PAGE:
What the Folk?: Folk Film Gathering 2015

“Is there a folk cinema?” Jamie Chambers, curator the Folk Film Gathering, the world’s first festival of folk cinema, considers this question

Feature by Lewis Porteous | 28 Apr 2015
  • Celestial Wives of the Meadow Mari (Alexey Fedorchenko)

Curated by Scottish arts collective Transgressive North, the inaugural Folk Film Gathering is set to take place in Edinburgh this May. With its idiosyncratic programme promising rare screenings of unheralded international gems, the festival will doubtless satisfy a broad range of tastes. At first glance, however, its lineup may seem disparate and lacking in cohesion. A gritty 1965 offering from Ken Loach is hardly an obvious choice to accompany Russian offering Celestial Wives of the Meadow Mari, Alexey Fedorchenko's ethereal exploration of femininity.

Even the event’s press release casts doubt over the proceedings. “Is there a folk cinema?” it asks. Organiser Jamie Chambers certainly seems to think so, though welcomes dialogue with the curious punters his selections are likely to attract. The festival, he suggests, is as much about the films shown as the discussions they generate.

“I think it’s very important for any notion of 'folk cinema' not to become 
some sort of bourgeois, museum-like thing,” Chambers tells us, ”and for it to retain a sense 
of dialogue around people-centred, working class, subaltern culture, 
whether that’s just in content, form, or both.”


Up the Junction (Ken Loach, 1965)

When pressed for a definition of folk cinema, Chambers is wary of offering anything too prescriptive or simple. Instead, he diplomatically alludes to there being several possibilities as to what the concept may refer. “Our programme,” he says “represents one of those possibilities, which is moments in world film history where the art film has engaged with folk culture as its subject matter.”

As he acknowledges, this concept could be stretched to breaking point by the argument that even the most hack, mainstream Hollywood fare possesses a kind of folk credibility so long as they’re speaking to, and being experienced and patronised by huge popular audiences. It's much easier to assess a movie's folk credentials by considering the circumstances surrounding its creation.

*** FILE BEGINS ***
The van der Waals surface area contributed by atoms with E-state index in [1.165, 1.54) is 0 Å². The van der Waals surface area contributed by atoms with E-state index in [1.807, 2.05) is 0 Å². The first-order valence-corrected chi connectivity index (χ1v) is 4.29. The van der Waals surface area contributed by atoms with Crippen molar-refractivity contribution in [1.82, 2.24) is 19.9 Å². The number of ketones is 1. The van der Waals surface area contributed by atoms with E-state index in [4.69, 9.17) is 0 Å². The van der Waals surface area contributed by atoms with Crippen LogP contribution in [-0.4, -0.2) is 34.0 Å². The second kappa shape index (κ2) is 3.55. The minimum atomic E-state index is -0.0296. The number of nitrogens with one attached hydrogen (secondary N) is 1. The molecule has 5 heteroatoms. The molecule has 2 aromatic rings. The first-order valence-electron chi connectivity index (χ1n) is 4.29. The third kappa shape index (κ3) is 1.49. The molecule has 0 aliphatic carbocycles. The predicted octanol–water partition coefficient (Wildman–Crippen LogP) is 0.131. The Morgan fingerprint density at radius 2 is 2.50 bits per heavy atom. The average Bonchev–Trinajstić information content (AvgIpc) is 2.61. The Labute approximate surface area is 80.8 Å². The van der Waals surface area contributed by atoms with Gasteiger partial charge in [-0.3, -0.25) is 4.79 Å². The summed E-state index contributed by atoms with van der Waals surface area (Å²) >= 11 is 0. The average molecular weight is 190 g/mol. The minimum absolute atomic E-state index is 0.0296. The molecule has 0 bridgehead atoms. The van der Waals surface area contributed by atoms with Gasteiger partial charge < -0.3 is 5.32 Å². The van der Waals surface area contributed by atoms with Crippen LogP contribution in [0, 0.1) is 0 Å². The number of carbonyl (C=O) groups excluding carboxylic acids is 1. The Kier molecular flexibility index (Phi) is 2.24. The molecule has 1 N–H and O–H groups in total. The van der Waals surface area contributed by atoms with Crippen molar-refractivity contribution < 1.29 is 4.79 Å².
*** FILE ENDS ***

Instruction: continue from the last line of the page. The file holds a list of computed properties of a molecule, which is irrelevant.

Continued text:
“Pretty much all of our films were made by mavericks who were either 
working outside the system, like the Amber Collective [Dream On, from 1991, screens, followed by a Q&A, on 3 May], part of whose 
core ethos is 'distrust institutions', or they were made by maverick 
filmmakers who have uneasy relations with institutions. Like the example of 
Ken Loach, who's obviously very much his own man. Despite making Up the Junction [2 May] for the BBC, Loach shot it entirely on 16mm film, a lot of it on location, in a kind-of handheld cinéma vérité style that was pretty much unheard of at the time, and 'rocked a lot of boats'!

“Then you have films like Play Me Something [1 May] and Celestial Wives... [6 May], which were made as art cinema productions, where the directors were awarded a considerable freedom and auteur status – so again, there's a certain amount of freedom from the machine there, even if they're still technically making films as part of the industry.”

In theory, then, the Folk Film Gathering's goal is to exhibit work that brings the concerns and cultures of working people to the screen, with minimal interference between the source and the final product. But with working class culture being a dynamic, mercurial phenomena, Jamie considers whether capturing it for posterity might have a damaging effect.


“Pretty much all of our films were made by mavericks who were either 
working outside the system” – Jamie Chambers on the Folk Film Gathering programme


“Largely, notions of folk culture conjure a sense of oral tradition, such as storytelling, songs, spoken poetry etc. These forms are a lot more 'soft-edged', and permeable than the relatively 'hard-edged' form of cinema. From a purely aesthetic perspective, film does freeze culture and social impulse into a definitive form in a way that oral forms don't.

“Certainly film doesn't fit organically into what we think of as folk culture, with the same ease other mediums do. But, having said that, I think there are many very interesting ways in which film engages with a sense of orality.” Timothy Neat's Play Me Something is cited as being particularly significant in this regard due to its narrative being reliant on oral storytelling.

“The fact that Play Me Something doesn't have a greater audience and hasn't been canonised in the same way other British cinema has... it's an all too familiar story of a really brilliant Scottish film falling through the cracks into relative obscurity,” suggest Chambers. “A lot has been said in the Scottish press recently about the problems with filmmaking in Scotland, but I think equally there are some serious problems with the way Scottish films are valued, celebrated, canonised, and generally looked after following their immediate release.”

If all goes to plan, the Folk Film Gathering will cause us to reassess important works of art that have so far been met with neglect, as well as notions of our own cultural identity and place within the world. “Is there a folk cinema?” It doesn't really matter.


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The Folk Film Gathering takes place at Filmhouse, Edinburgh, 1-7 May

For full programme details, go to www.folkfilmgathering.com